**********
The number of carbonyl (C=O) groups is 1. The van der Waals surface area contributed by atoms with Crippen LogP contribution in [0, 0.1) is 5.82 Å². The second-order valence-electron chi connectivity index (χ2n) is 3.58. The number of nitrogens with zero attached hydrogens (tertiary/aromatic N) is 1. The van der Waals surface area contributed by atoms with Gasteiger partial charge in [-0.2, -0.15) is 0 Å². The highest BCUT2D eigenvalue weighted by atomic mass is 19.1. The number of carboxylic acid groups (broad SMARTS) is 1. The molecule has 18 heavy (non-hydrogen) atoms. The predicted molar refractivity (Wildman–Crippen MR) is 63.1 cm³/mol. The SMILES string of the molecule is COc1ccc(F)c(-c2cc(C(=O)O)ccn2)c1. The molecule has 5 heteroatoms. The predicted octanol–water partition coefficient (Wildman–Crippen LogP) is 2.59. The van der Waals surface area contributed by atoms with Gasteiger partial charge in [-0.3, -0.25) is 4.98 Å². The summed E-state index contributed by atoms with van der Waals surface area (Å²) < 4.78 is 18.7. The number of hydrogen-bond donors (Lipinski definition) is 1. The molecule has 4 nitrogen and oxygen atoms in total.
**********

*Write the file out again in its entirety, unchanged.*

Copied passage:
The number of carbonyl (C=O) groups is 1. The van der Waals surface area contributed by atoms with Crippen LogP contribution in [0, 0.1) is 5.82 Å². The second-order valence-electron chi connectivity index (χ2n) is 3.58. The number of nitrogens with zero attached hydrogens (tertiary/aromatic N) is 1. The van der Waals surface area contributed by atoms with Gasteiger partial charge in [-0.2, -0.15) is 0 Å². The highest BCUT2D eigenvalue weighted by atomic mass is 19.1. The number of carboxylic acid groups (broad SMARTS) is 1. The molecule has 18 heavy (non-hydrogen) atoms. The predicted molar refractivity (Wildman–Crippen MR) is 63.1 cm³/mol. The SMILES string of the molecule is COc1ccc(F)c(-c2cc(C(=O)O)ccn2)c1. The molecule has 5 heteroatoms. The predicted octanol–water partition coefficient (Wildman–Crippen LogP) is 2.59. The van der Waals surface area contributed by atoms with Gasteiger partial charge in [-0.3, -0.25) is 4.98 Å². The summed E-state index contributed by atoms with van der Waals surface area (Å²) < 4.78 is 18.7. The number of hydrogen-bond donors (Lipinski definition) is 1. The molecule has 4 nitrogen and oxygen atoms in total.